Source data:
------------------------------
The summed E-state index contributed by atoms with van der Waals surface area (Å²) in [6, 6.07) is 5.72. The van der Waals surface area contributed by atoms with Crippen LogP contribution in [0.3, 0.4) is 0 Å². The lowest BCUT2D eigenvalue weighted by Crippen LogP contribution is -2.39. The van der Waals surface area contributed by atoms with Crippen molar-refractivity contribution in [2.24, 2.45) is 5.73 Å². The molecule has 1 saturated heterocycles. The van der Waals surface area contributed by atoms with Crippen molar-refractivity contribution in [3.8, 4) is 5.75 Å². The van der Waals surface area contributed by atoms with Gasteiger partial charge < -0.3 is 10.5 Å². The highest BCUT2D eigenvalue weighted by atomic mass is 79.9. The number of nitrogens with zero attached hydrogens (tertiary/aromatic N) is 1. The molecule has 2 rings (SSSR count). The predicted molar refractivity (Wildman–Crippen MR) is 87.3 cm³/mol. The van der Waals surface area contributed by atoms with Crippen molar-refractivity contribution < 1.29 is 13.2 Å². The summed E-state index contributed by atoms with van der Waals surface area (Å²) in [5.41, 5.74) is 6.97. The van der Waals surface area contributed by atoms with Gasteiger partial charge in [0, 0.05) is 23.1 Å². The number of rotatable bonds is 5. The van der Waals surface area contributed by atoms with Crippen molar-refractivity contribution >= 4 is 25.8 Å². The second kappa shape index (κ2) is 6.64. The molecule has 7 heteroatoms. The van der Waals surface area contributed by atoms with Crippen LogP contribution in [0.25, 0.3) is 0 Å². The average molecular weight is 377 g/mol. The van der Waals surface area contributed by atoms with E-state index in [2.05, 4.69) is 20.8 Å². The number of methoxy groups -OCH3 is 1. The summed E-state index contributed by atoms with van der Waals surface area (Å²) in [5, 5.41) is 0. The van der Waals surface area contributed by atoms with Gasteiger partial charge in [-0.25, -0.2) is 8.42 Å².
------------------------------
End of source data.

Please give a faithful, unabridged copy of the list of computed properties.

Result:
The summed E-state index contributed by atoms with van der Waals surface area (Å²) in [6, 6.07) is 5.72. The van der Waals surface area contributed by atoms with Crippen LogP contribution in [0.3, 0.4) is 0 Å². The lowest BCUT2D eigenvalue weighted by Crippen LogP contribution is -2.39. The van der Waals surface area contributed by atoms with Crippen molar-refractivity contribution in [2.24, 2.45) is 5.73 Å². The molecule has 1 saturated heterocycles. The van der Waals surface area contributed by atoms with Crippen molar-refractivity contribution in [3.8, 4) is 5.75 Å². The van der Waals surface area contributed by atoms with Gasteiger partial charge < -0.3 is 10.5 Å². The highest BCUT2D eigenvalue weighted by atomic mass is 79.9. The number of nitrogens with zero attached hydrogens (tertiary/aromatic N) is 1. The molecule has 2 rings (SSSR count). The predicted molar refractivity (Wildman–Crippen MR) is 87.3 cm³/mol. The van der Waals surface area contributed by atoms with Crippen molar-refractivity contribution < 1.29 is 13.2 Å². The summed E-state index contributed by atoms with van der Waals surface area (Å²) in [5.41, 5.74) is 6.97. The van der Waals surface area contributed by atoms with Gasteiger partial charge in [0, 0.05) is 23.1 Å². The number of rotatable bonds is 5. The van der Waals surface area contributed by atoms with Crippen molar-refractivity contribution >= 4 is 25.8 Å². The second kappa shape index (κ2) is 6.64. The molecule has 7 heteroatoms. The van der Waals surface area contributed by atoms with Crippen LogP contribution in [0.25, 0.3) is 0 Å². The average molecular weight is 377 g/mol. The van der Waals surface area contributed by atoms with E-state index in [2.05, 4.69) is 20.8 Å². The number of methoxy groups -OCH3 is 1. The summed E-state index contributed by atoms with van der Waals surface area (Å²) in [5, 5.41) is 0. The van der Waals surface area contributed by atoms with Gasteiger partial charge in [-0.25, -0.2) is 8.42 Å².